I am a 76-year-old married man and have had intense and ongoing obsessive-compulsive disorder (OCD) since the age of 13.
My father was killed in the second world war, just after I was conceived. When I was six, my mother remarried; the marriage soon became unhappy and tense. My mother was a strict disciplinarian and hit me frequently when she felt I had been naughty or cheeky. She often told me off; I don’t recall her showing me much affection or praising me.
When I was 13, the rows between my mother and stepfather became more frequent and violent. One night, she attacked him with a hammer and broke two ribs. My maternal grandmother and I pleaded with her to desist. I feared she might kill him and be hanged. My grandmother, stepfather and mother all died by the time I was 35.
As a child, I had a rich fantasy life, full of reading and history. From around that time, however, I began to suffer from various nervous tics. I prayed a lot and developed recitations to still the fear and anxiety I felt. I have tried to conquer the OCD using yoga, meditation, research and simple willpower, but it is so strong. I eradicated it briefly for a year when I retired. But after that, the pressures built up again and I began to repeat the stock reassuring phrases I had invented, and to give in to the absurd tics.
The OCD pressure is worse when I am with people. I do not want to discuss it with my wife – I don’t want to worry or burden her – and don’t see how she could help. I have considered professional help, although Covid has made me reluctant. I don’t know how many years I have left, but it would still be wonderful to escape from this daily, almost lifelong affliction.
I’m so sorry for all you have been through and all you still have to deal with. Obsessive-compulsive disorder is, as you say, “so strong” that it’s not surprising you haven’t been able to conquer it on your own. I’m sure you have read that it can be a way to deal with anxiety and intrusive, distressing thoughts, and the compulsions (in your case, repeating phrases and tics) give momentary relief. But then it returns as intense as ever.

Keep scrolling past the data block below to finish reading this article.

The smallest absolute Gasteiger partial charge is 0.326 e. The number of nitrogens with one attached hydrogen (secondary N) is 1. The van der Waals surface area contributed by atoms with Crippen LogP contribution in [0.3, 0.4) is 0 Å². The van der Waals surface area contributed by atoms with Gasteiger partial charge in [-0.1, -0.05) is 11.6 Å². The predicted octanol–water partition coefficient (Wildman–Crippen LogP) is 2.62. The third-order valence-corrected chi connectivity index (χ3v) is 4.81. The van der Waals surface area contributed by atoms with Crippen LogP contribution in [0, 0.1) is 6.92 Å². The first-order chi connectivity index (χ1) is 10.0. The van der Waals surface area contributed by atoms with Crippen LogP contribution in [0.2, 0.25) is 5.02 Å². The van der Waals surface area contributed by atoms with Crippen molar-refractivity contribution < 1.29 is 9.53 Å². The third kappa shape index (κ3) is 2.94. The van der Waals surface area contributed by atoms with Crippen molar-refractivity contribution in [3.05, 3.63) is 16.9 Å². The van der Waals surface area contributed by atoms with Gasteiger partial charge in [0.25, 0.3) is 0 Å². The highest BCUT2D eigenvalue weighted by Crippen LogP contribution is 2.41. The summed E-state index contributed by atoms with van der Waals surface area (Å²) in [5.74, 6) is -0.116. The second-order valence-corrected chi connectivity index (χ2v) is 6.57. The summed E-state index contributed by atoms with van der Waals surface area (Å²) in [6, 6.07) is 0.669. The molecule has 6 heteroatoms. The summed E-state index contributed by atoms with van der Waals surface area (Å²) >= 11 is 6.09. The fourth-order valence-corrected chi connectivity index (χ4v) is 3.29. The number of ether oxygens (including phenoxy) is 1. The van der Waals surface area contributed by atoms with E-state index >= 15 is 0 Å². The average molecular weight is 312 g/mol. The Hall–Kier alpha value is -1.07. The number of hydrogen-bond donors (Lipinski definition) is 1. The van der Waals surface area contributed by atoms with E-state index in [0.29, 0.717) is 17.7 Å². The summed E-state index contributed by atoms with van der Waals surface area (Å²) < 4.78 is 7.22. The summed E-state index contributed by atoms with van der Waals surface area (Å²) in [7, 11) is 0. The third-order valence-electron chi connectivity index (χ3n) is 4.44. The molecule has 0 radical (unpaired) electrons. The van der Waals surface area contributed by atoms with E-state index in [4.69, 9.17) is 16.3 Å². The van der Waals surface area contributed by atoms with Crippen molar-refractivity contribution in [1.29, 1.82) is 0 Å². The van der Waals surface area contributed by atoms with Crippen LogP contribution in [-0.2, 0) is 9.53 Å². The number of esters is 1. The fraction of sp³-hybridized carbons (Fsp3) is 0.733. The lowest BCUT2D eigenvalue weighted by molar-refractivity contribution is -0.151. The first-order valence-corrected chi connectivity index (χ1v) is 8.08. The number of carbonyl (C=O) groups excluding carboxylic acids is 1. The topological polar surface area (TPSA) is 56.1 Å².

I consulted Dr Lynne Drummond, who is a consultant psychiatrist and an expert on OCD. She is the author of Obsessive-Compulsive Disorder: All You Want To Know About OCD For People Living With OCD, Carers And Clinicians (Cambridge University Press); her new book, Everything You Need To Know About OCD, including a self-help section, will be published in 2022.
“People make jokes about OCD, but for those who have it, it is a real struggle,” Drummond said. “It’s not something to be dismissed or something you can snap out of.” She explained that we all have “intrusive impulses or thoughts. But the difference in people with OCD is that it’s constant, intrusive and they feel a need to bring their anxiety down. And what to do to bring it down is a compulsion.”
Your letter didn’t say whether you had seen your GP and, while I’m aware there are waiting lists and things aren’t easy at the moment, please, as soon as you are ready, ask to be referred to an OCD specialist. Show the GP your letter to me if you have to. Drummond explained that as well as a psychological treatment, your doctor may also discuss a pharmaceutical approach (SSRIs) to give you some respite. Of course, this approach is personal, and will differ for every patient.
The therapeutic treatment for OCD is ERP: exposure response prevention. It involves exposing someone to something that causes them distress, then helping to manage their resulting compulsions. This is best done with a therapist, especially to begin with. The key is consistency, and it’s important not to think recovery will be linear. You can also download parts of Drummond’s book free; chapter 10, “What can the person with OCD do to help themselves?” gives you things to work on immediately.
Be hopeful that this is treatable. In the meantime, I want to leave you with this from Drummond: “With OCD, we’re asking the patient to face up to their worst fears, to be phenomenally brave. This means they are heroes.”